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July 22, 1988 - Image 54

Resource type:
Text
Publication:
The Detroit Jewish News, 1988-07-22

Disclaimer: Computer generated plain text may have errors. Read more about this.

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54

FRIDAY, JULY 22, 1988

It's A Wrap

Continued from preceding page

PLAIN OMELETTE ONLY WITH
TOAST & JELLY . . . GET ONE .. .

help develop a strong
infrastructure.
Local film administrators
stress that Israeli entries can
now be found at almost every
significant foreign film
festival, an accomplishment
which bears no relation to the
small size and limited finan-
cial means of the State of
Israel. What also bears noting
is that while impressive local
film studio facilities already
exist, construction is still con-
tinuing on the ambitious and
technically advanced Golan-
Globus-owned 50-acre film
center outside Jerusalem,
although rumors of financial
problems are rife.
Film production in Israel
per se is thriving, with in-
creasing numbers of foreign
film companies coming to this
country to shoot major on-
location productions, thereby
providing work for hundreds
of Israeli film technicians, ac-
tors, and, to a far lesser
degree, local directors.
At the same time, there is a
burgeoning production of
specifically Israeli quality
films, though more often than
not, the latter fail to break in-
to the foreign market or to ob-
tain a profit for the films'
backers. Consequently, the
"brain drain" abroad, which
affects any number of sectors
in Israel, has also come to af-
fect the local film world:
talented directors and actors
often go elsewhere to seek
fame and fortune.
When discussing the pro-
blems which beset specifical-
ly Israeli quality films, a
general consensus emerges
among leaders in the field.
The problems are known, but
disagreement exists over the
best way to implement the
solutions.
The most prominent hard-
ships, though, are five-fold:
government help which is
perceived by filmmakers as
insufficient; the creation of
tax shelters and deductions
which could be used to pro-
mote the making of better
films — a step that yielded in-
ternational results for
Australian cinema — con-
tinues to be opposed by Israeli
tax authorities; cooperation
between Israel Television
(ITV) and local filmmakers re-
mains minimal and under-
developed; the glaring shor-
tage of professionally ex-
perienced Israeli screen-
writers; the local film market
is so small that the chances of
turning a profit at home are
practically non-existent,
while the likelihood of obtai-
ing full-scale theatrical
distribution rights abroad for
Israeli films is also extreme-
ly slim.
The problems are substan-

Muhammed Bakri, standing left, and Arnon Tsadok, standing right,
appear in a scene from "Beyond the Walls."

tial. Yet so, too, are the mark-
ed artistic advances made by
Israeli directors and film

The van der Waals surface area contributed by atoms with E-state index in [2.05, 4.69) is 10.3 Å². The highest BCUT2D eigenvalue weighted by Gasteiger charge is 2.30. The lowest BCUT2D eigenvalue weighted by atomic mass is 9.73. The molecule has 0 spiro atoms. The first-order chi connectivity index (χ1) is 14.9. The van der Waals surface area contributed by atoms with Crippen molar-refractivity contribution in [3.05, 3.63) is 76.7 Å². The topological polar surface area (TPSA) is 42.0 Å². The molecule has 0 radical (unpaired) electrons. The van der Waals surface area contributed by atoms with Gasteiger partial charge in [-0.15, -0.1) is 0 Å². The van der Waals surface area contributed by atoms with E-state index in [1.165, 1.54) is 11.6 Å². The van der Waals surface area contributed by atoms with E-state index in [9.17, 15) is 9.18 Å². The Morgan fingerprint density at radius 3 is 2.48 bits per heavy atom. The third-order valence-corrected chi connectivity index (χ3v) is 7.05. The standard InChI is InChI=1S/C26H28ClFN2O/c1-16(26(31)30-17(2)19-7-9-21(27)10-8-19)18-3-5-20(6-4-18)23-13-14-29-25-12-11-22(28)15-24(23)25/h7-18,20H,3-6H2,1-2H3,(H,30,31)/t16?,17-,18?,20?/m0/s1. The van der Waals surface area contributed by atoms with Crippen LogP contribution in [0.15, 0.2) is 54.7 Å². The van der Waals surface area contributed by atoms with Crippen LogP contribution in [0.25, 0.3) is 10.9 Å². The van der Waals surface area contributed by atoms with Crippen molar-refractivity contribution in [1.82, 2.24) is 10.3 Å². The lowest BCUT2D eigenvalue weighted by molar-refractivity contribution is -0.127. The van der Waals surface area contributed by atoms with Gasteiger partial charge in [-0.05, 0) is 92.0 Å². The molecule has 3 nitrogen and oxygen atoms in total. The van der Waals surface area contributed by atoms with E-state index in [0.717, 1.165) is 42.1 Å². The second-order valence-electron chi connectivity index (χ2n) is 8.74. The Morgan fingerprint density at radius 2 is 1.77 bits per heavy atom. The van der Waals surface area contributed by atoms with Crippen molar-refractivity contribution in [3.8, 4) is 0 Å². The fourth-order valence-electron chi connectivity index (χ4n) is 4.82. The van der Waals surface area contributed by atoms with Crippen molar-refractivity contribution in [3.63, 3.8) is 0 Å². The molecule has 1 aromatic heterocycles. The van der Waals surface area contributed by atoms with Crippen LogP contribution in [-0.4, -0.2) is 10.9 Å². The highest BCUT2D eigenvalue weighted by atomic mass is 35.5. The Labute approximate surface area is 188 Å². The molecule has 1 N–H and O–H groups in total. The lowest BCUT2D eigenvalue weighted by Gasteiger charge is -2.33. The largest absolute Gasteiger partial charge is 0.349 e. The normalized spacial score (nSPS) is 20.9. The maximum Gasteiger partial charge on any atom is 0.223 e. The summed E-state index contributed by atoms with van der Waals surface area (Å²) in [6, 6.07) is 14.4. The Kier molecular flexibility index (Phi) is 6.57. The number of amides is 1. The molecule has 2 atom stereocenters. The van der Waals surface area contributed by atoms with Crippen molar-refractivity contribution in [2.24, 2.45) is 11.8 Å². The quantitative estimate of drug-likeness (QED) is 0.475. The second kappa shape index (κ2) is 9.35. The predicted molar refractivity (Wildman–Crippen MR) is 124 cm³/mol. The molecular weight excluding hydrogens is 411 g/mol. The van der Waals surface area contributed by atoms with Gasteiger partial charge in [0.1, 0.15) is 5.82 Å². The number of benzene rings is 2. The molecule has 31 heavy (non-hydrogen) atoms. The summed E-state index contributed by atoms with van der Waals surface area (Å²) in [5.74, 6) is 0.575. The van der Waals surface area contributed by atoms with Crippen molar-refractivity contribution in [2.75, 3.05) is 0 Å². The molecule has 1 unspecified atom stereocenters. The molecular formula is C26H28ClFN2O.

technicians. And in this con-
text, the financial bottom
line, though of great impor-
tance, is not the sole
consideration.
Baruch Dinar, the executive
director for the Fund for the
Promotion of Israeli Quality
Films, notes that of the 38
Israeli feature films which
received financial assistance
since the fund was establish-
ed in 1979, only three —
"Noah, 17 Years Old,"
"Beyond the Walls" and
"Late Summer Blues" —
have turned a profit. "During
the last 20 years," Dinar
points out, "perhaps only ten
of the approximately 300
Israeli feature films that were
made, were acquired for bona
fide commercial distribution
abroad!'
In assessing the conditions
of the local film industry,
Dinar comes right to the
point: "Due to the increasing
number of foreign studio pro-
ductions in Israel," he says,
"Israeli film technicians will
continue to be able to make a
living here. But unless the
government changes its
policies on funding and other-
wise aiding the film industry,
most Israeli directors will not
be able to work. Many will
continue to leave the field, or
else will leave the country."
Israel is clearly attracting
increasing numbers of foreign
studios to shoot "on-location?'
Itzik Kol, the executive direc-
tor of G.G. Israel Studios, a
subsidiary of Cannon Films,
points out that well-known
American studios such as
Columbia, Tri-Star, Cannon
and Carolco are now filming
in Israel on a regular basis.

Kol notes that foreign
studios shot 14 feature films
in Israel during 1986. During
that year, $16 million was
spent in Israel by foreign pro-
ductions — $11 million by
Cannon alone. (In contrast, $4
million was spent on the 16
Israeli films made that year.)
While there can be no
disputing that G.G. Israel
Studios and Cannon have pro-
vided work for hundreds of
Israeli film employees and
generated millions of dollars
in revenues, there is room to
debate whether they have ad-
vanced the state of specifical-
ly quality Israeli films. In this
context, Kol's assessment of
the local market is less than
glowing. "The problem is that
you need a big budget, and
one million dollars is very lit-
tle when conpared with film
costs around the world. There
is also a language problem. If
you shoot a film in Hebrew,
there's absolutely no way that
you're going to make a profit?'
G.G. Israel Studios has
resolved this particular pro-
blem by not shooting feature
films in Hebrew. Its locally
produced films are shot in
English and sent off to the
American and European
market. And looking ahead,
warns Kol, "if the education
ministry does not take steps,
film in Israel will become a
foreign language media."
The problem is a legitimate
one, and it is pressing. An
average of 2,350,000 tickets
are sold annually for the ap-
proximately 13 Israeli films
that come out each year.
Moreover, many, if not most,
of the films which are aided
by the Education Ministry
Fund never reach the Israeli
movie-going public, or they
barely survive a short run

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